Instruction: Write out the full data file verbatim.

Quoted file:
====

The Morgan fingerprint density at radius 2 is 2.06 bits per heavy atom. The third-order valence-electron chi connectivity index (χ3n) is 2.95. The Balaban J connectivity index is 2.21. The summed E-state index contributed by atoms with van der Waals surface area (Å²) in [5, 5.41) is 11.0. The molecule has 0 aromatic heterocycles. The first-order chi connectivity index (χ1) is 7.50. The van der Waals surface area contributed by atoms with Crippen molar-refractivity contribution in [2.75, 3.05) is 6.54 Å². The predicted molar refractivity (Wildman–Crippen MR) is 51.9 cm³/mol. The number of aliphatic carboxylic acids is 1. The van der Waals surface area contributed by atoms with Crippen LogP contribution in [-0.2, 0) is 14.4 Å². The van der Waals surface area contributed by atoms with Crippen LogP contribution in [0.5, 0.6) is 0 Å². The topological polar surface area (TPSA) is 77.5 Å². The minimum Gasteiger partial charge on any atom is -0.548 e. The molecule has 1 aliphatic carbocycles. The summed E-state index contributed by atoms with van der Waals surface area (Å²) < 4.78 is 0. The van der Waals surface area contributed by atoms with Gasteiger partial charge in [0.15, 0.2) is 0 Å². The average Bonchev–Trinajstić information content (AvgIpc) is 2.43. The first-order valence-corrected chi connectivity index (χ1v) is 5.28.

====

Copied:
The Morgan fingerprint density at radius 2 is 2.06 bits per heavy atom. The third-order valence-electron chi connectivity index (χ3n) is 2.95. The Balaban J connectivity index is 2.21. The summed E-state index contributed by atoms with van der Waals surface area (Å²) in [5, 5.41) is 11.0. The molecule has 0 aromatic heterocycles. The first-order chi connectivity index (χ1) is 7.50. The van der Waals surface area contributed by atoms with Crippen molar-refractivity contribution in [2.75, 3.05) is 6.54 Å². The predicted molar refractivity (Wildman–Crippen MR) is 51.9 cm³/mol. The number of aliphatic carboxylic acids is 1. The van der Waals surface area contributed by atoms with Crippen LogP contribution in [-0.2, 0) is 14.4 Å². The van der Waals surface area contributed by atoms with Crippen LogP contribution in [0.5, 0.6) is 0 Å². The topological polar surface area (TPSA) is 77.5 Å². The minimum Gasteiger partial charge on any atom is -0.548 e. The molecule has 1 aliphatic carbocycles. The summed E-state index contributed by atoms with van der Waals surface area (Å²) < 4.78 is 0. The van der Waals surface area contributed by atoms with Gasteiger partial charge in [0.15, 0.2) is 0 Å². The average Bonchev–Trinajstić information content (AvgIpc) is 2.43. The first-order valence-corrected chi connectivity index (χ1v) is 5.28.